‘She still talks about him with a degree of reverence and always did. Then she’d get emotional and on the edge of being unable to cope. Talking about him was the only thing that ever floored her.
SO WE were overshadowed by that, and we always felt the loss of him enormously.
I remember this gaunt figure sitting in the garden in a silky dressing gown.
‘And I have an extraordinary vision of his hands, the way he used to put his hands on the table to get up. I remember his presence, his touch and, of course, his music. We still play his music and that will be with us for ever.’ Anthony’s mother was only 36 when her husband died, but she never even considered marrying again.
‘I remember how dishy she was.
There were many people deeply attracted to her, but she was absolutely uninterested. All she cared about was bringing us up, finding enough money and keeping our little house in Finchley.
‘She thought if she could give us the right standards, which she was very exacting about, then we would fly. She’d been a dancer, but after my father died she trained as a hairdresser. She did all kinds of jobs over the years.
‘She’d be out at work all day so we had to help. My sister, Janet, would come home from school when she was only about 12 to do the cooking and cleaning.’ Anthony was the oldest boy and felt responsible, with the fear of penury never far away.
He was also dyslexic at a time when little was known about the condition.
‘You were just the socalled thickie at the back of the class.’ However, his mother’s implacable faith that somehow they would cope sustained them all.
She was the daughter of an Anglican priest and her young brother had died when he was only ten.
‘He had pneumonia and she always told us that he died reciting the Lord’s Prayer with his father next to him.
‘Then, the following morning, the family sat at the breakfast table with boiled eggs. And my mother has never forgotten her father, this priest, who had just lost a son, picking up the spoon, hitting the top of the boiled egg and saying: “Life must continue, life goes on.”
‘And life does go on. One has an obligation to put one foot in front of the other and get on with it.
Some people will say that’s blind and old fashioned, but it’s kept me together. It’s the one thing that I always hang on to.’ Having lost her beloved husband, Anthony’s mother in old age had to cope three years ago with the death of her eldest child, Janet, from breast cancer.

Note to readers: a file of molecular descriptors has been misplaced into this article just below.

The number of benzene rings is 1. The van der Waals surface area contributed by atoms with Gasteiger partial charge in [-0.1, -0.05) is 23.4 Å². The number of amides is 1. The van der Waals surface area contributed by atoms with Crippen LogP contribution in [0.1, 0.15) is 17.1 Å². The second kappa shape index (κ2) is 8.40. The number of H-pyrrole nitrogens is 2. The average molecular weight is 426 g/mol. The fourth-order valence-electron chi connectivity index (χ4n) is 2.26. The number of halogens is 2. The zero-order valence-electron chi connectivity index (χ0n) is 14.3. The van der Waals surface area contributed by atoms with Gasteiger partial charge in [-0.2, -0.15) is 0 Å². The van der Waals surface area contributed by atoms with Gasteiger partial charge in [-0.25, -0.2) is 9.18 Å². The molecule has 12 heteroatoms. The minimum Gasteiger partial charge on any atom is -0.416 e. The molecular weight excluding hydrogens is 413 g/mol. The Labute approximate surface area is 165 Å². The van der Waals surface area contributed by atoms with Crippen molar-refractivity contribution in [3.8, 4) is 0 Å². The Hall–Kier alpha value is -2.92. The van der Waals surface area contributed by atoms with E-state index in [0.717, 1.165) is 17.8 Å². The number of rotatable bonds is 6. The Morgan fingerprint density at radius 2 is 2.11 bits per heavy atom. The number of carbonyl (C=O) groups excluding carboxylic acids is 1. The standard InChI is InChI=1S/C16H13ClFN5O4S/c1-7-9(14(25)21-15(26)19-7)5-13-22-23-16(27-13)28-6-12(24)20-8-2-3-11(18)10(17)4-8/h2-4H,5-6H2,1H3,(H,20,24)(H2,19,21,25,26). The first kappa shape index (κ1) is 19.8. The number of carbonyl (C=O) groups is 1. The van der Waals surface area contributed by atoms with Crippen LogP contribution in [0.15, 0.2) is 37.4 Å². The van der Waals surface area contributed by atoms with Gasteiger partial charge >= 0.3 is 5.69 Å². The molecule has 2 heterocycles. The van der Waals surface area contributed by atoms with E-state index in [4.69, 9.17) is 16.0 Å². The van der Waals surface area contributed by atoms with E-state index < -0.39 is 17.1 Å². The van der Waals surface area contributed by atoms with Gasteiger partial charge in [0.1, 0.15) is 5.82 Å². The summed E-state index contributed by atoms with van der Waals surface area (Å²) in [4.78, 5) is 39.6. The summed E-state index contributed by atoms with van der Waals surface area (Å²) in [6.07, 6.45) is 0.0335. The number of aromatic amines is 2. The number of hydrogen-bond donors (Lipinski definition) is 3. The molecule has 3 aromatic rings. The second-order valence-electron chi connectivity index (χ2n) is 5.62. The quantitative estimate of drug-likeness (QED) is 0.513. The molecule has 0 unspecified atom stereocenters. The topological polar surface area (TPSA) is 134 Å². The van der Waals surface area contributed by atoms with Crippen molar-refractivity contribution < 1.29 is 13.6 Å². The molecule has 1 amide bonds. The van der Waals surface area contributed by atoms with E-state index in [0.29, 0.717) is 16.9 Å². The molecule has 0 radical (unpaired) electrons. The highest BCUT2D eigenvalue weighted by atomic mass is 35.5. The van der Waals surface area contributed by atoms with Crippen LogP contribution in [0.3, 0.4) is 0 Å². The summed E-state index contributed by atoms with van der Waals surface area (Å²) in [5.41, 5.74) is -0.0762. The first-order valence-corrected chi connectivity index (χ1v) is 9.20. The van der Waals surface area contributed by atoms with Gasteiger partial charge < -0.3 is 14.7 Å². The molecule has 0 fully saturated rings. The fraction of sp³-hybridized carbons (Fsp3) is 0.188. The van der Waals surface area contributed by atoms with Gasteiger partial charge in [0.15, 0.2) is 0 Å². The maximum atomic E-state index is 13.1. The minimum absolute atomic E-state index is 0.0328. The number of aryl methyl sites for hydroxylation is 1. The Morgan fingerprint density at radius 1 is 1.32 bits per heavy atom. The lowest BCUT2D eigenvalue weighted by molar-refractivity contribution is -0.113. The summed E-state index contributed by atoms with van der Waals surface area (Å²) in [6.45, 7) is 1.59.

‘A braver person than my sister I’ve never met in my life. She was put through such agony. Because she was such a generous-hearted person, she was determined to volunteer for treatments that were not tried-and-tested, one of which was laser treatment.
‘It was grisly and it completely fried her. She had to spend the last year of her life having to redress these terrifying wounds all over her breasts.
They wouldn’t and couldn’t heal, because the top layer had completely been fried off by the lasers.
‘I’ll never forget the oncologist who was in charge of her at that stage, not the wonderful man who ended up looking after her. Beforehand he said: “Yes it’s quite a good I always went with her to hospital, and I said: “But can you tell me considerably more about it?” ‘He just said: “Oh, it’s a relatively simple procedure.” And she subjected herself to it because when she talked to the young doctors at Westminster, she thought it would help them find out more about it. And they used her as a guinea pig. They turned up the voltage, it was as simple as that. They just had a go and then a bit more, a bit more. It was awful. We knew there was no way she could be cured but she shouldn’t have had to endure that.’ Finally his uncomplaining, stoical sister died in a hospice in Chichester, which he says was full of saints. ‘They really were extraordinary, they were a blessed lot of people.’
Soon afterwards Anthony’s mother had a stroke and is in a wheelchair looked after by carers.
He always wears the signet ring which she gave him many years ago, and in an extraordinary way it seems to act as a kind of warning system.
‘If anything goes wrong with the ring I know I must call her immediately.
The other evening the stone fell out. I rang her and she was OK but she’d had a further mini stroke.’ The other near-tragedy in his life has been the anorexia of his daughter Jessica. Ten years ago, he went on a starvation diet when he played a prisoner in a Russian labour camp for the movie Lost In Siberia.
He became obsessed with losing weight and he said once that he believed it had a destructive effect on Jessica. There were some terrifying years when her life was at risk. Finally she underwent pioneering treatment in Canada.
JESSICA still has a long way to go and a lot of work to do, but she’s out of danger, which is an incredible relief,’ says her father. ‘All these obsessive disorders are incredibly tricky to live with, for everyone.
‘She’s missed out on a whole section of her life. Seven years were virtually put on hold and that’s a long time for a young person.
‘I was so proud of her when she suddenly decided she was going to university. She took some more exams to upgrade her A-levels and she’s now doing a degree in English at London University, which is tremendous.’ So many parents of potentially anorexic children fail to spot the early danger signs and he says: ‘It’s incredibly difficult to realise in time. It’s always borne out of a crisis of self-esteem. They feel an inexplicable sense of unworthiness for this world.
‘That starts it off and they get caught in this grip of obsession about themselves. Then it goes from bad to worse.
It always happens to the most sensitive, sweetest-natured people.
‘A lot of times it’s the middle child in a family, for obvious reasons. In our case there was a clear difficulty because our youngest, Sammy, came very late. Jessica had been the little one for so long and then suddenly there was a new baby.’ His mother’s example has taught Anthony Andrews that all any of us can do is to try our best to keep going. She’s 84 and one day soon he hopes she will be well enough to come to see him in Ghosts.
In December of this year, he and Georgina will celebrate their 30th wedding anniversary. He’s a huge romantic who is planning something special and secret. He knows how lucky they were to find each other.
‘She’s very earthy,’ he says, ‘very down to earth. Apart from desire, we have a completely overpowering bond.
I’d rather be with Georgina than anyone else in the world.’